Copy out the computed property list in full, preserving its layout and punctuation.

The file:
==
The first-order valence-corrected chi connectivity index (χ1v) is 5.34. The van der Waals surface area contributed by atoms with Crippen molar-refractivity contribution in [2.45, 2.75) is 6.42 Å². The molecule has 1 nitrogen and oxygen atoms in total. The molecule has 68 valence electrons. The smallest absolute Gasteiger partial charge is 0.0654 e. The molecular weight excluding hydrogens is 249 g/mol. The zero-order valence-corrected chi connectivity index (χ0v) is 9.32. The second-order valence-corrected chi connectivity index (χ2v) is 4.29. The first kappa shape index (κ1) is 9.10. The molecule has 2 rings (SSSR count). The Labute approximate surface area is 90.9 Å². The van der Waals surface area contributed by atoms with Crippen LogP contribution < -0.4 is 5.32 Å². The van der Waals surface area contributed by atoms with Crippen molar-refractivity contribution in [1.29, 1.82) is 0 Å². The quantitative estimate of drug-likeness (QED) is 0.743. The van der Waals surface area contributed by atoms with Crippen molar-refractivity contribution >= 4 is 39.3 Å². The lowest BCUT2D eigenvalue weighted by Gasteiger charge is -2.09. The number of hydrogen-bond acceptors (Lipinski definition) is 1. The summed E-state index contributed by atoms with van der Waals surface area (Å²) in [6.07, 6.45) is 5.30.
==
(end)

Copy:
The first-order valence-corrected chi connectivity index (χ1v) is 5.34. The van der Waals surface area contributed by atoms with Crippen molar-refractivity contribution in [2.45, 2.75) is 6.42 Å². The molecule has 1 nitrogen and oxygen atoms in total. The molecule has 68 valence electrons. The smallest absolute Gasteiger partial charge is 0.0654 e. The molecular weight excluding hydrogens is 249 g/mol. The zero-order valence-corrected chi connectivity index (χ0v) is 9.32. The second-order valence-corrected chi connectivity index (χ2v) is 4.29. The first kappa shape index (κ1) is 9.10. The molecule has 2 rings (SSSR count). The Labute approximate surface area is 90.9 Å². The van der Waals surface area contributed by atoms with Crippen LogP contribution < -0.4 is 5.32 Å². The van der Waals surface area contributed by atoms with Crippen molar-refractivity contribution in [1.29, 1.82) is 0 Å². The quantitative estimate of drug-likeness (QED) is 0.743. The van der Waals surface area contributed by atoms with Crippen molar-refractivity contribution >= 4 is 39.3 Å². The lowest BCUT2D eigenvalue weighted by Gasteiger charge is -2.09. The number of hydrogen-bond acceptors (Lipinski definition) is 1. The summed E-state index contributed by atoms with van der Waals surface area (Å²) in [6.07, 6.45) is 5.30.